Excerpt from Draft Profile at NFL.com, via Lance Zierlein:

“Hurst's initial opportunity at athletic stardom came up short in baseball, but he has his second shot and plays like every down could be his last. His fearless play demeanor combined with size, strength and athleticism make him a well-rounded prospect with the versatility to line up all over the field. He's sure-handed and could become a young quarterback's safety blanket if he improves elements of his route running. He should see early snaps and has the ability to become a good combination tight end.”

Dallas Goedert - South Dakota State

Height: 6’5’’
Weight: 256 lbs
Intriguing Stats: Goedert forced 12 missed tackles after the catch last year, which tied him for best in the nation. He finished the season with 59 receptions for 958 yards and five touchdowns.

Excerpt from Draft Profile at NFL.com, via Lance Zierlein:

“Goedert is a very talented pass catching tight end with the ability to work all three levels of the field. His ball focus and ability to make the spectacular catch will make him the darling of fans and media throughout the draft process, but, he still has work to do. Goedert dominated a lower level of competition and will have to prove he can uncover and block against bigger, more explosive athletes as a pro. The size, speed and talent is there for him to succeed as a very good combo tight end if he works and plays with a little more urgency.”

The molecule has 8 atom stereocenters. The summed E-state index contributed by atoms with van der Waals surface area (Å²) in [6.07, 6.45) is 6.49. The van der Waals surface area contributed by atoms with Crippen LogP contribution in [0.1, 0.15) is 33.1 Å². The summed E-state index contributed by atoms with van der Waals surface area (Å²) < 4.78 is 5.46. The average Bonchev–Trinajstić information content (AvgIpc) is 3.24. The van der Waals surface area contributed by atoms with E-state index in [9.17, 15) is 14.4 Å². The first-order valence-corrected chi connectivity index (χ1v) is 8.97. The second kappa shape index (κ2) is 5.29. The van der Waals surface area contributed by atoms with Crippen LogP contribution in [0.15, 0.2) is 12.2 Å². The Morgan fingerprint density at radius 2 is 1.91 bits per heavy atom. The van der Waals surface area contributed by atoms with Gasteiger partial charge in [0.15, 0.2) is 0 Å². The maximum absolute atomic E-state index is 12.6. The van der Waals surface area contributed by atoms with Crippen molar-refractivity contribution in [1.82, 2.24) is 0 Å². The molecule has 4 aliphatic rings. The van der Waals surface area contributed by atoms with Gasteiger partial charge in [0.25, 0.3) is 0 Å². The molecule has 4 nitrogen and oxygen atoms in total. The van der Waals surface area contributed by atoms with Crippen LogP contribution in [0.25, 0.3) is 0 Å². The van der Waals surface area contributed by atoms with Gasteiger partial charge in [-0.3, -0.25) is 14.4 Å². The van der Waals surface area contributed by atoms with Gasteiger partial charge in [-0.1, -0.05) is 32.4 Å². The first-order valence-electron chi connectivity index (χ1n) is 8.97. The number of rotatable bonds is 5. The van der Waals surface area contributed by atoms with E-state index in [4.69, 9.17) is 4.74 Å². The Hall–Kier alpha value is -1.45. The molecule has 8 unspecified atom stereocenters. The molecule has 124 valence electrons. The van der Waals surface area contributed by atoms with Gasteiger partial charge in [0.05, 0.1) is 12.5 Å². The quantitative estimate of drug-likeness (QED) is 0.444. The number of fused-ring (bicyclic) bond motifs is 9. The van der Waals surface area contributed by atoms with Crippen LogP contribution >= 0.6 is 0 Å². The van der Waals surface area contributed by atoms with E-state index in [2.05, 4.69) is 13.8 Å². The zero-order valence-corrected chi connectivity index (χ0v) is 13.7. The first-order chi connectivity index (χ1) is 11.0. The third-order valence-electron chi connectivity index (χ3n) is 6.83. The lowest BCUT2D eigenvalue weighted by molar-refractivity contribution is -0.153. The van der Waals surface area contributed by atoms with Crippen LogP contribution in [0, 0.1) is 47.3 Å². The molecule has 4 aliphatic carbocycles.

Mark Andrews - Oklahoma

Height: 6’5’’
Weight: 256 lbs
Intriguing Stats: Led all FBS tight ends with 10 deep receptions (20 yards) for 318 deep-receiving yards in Oklahoma’s spread system. Also ran 81.4 percent of his routes from the slot—third-highest among tight ends, according to Pro Football Focus.

Excerpt from Draft Profile at NFL.com, via Lance Zierlein:

“Andrews is a former wideout who plays with a receiver's mentality in a tight end's body. He is a pass-catcher with a deft feel for route adjustments and operating in space against zone coverage. Andrews is a big, reliable target who doesn't need a spacious catch window to haul it in. Despite his size, he lacks the desire and fundamentals as a blocker which will hurt his standing with some teams. He should be able to find early catches and production as a solid pass-catching tight end in the league.”